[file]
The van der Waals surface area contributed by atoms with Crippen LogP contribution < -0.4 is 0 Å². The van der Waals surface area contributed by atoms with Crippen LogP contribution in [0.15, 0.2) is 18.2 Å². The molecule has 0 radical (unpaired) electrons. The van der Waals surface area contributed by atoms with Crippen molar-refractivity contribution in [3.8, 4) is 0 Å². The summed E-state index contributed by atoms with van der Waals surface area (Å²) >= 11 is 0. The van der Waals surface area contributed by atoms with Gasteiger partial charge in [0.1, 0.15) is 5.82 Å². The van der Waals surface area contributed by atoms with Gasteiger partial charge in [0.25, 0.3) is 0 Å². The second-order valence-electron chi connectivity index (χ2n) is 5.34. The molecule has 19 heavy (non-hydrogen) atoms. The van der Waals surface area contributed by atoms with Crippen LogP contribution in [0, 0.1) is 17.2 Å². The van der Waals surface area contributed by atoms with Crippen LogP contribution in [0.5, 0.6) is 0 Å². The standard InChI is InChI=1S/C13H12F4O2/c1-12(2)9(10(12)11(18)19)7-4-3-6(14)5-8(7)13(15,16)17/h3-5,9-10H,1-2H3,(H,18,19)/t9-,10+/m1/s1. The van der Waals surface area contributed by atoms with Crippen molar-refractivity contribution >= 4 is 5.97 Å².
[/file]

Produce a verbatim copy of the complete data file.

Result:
The van der Waals surface area contributed by atoms with Crippen LogP contribution < -0.4 is 0 Å². The van der Waals surface area contributed by atoms with Crippen LogP contribution in [0.15, 0.2) is 18.2 Å². The molecule has 0 radical (unpaired) electrons. The van der Waals surface area contributed by atoms with Crippen molar-refractivity contribution in [3.8, 4) is 0 Å². The summed E-state index contributed by atoms with van der Waals surface area (Å²) >= 11 is 0. The van der Waals surface area contributed by atoms with Gasteiger partial charge in [0.1, 0.15) is 5.82 Å². The van der Waals surface area contributed by atoms with Gasteiger partial charge in [0.25, 0.3) is 0 Å². The second-order valence-electron chi connectivity index (χ2n) is 5.34. The molecule has 19 heavy (non-hydrogen) atoms. The van der Waals surface area contributed by atoms with Crippen LogP contribution in [0, 0.1) is 17.2 Å². The van der Waals surface area contributed by atoms with Crippen LogP contribution in [0.5, 0.6) is 0 Å². The standard InChI is InChI=1S/C13H12F4O2/c1-12(2)9(10(12)11(18)19)7-4-3-6(14)5-8(7)13(15,16)17/h3-5,9-10H,1-2H3,(H,18,19)/t9-,10+/m1/s1. The van der Waals surface area contributed by atoms with Crippen molar-refractivity contribution >= 4 is 5.97 Å².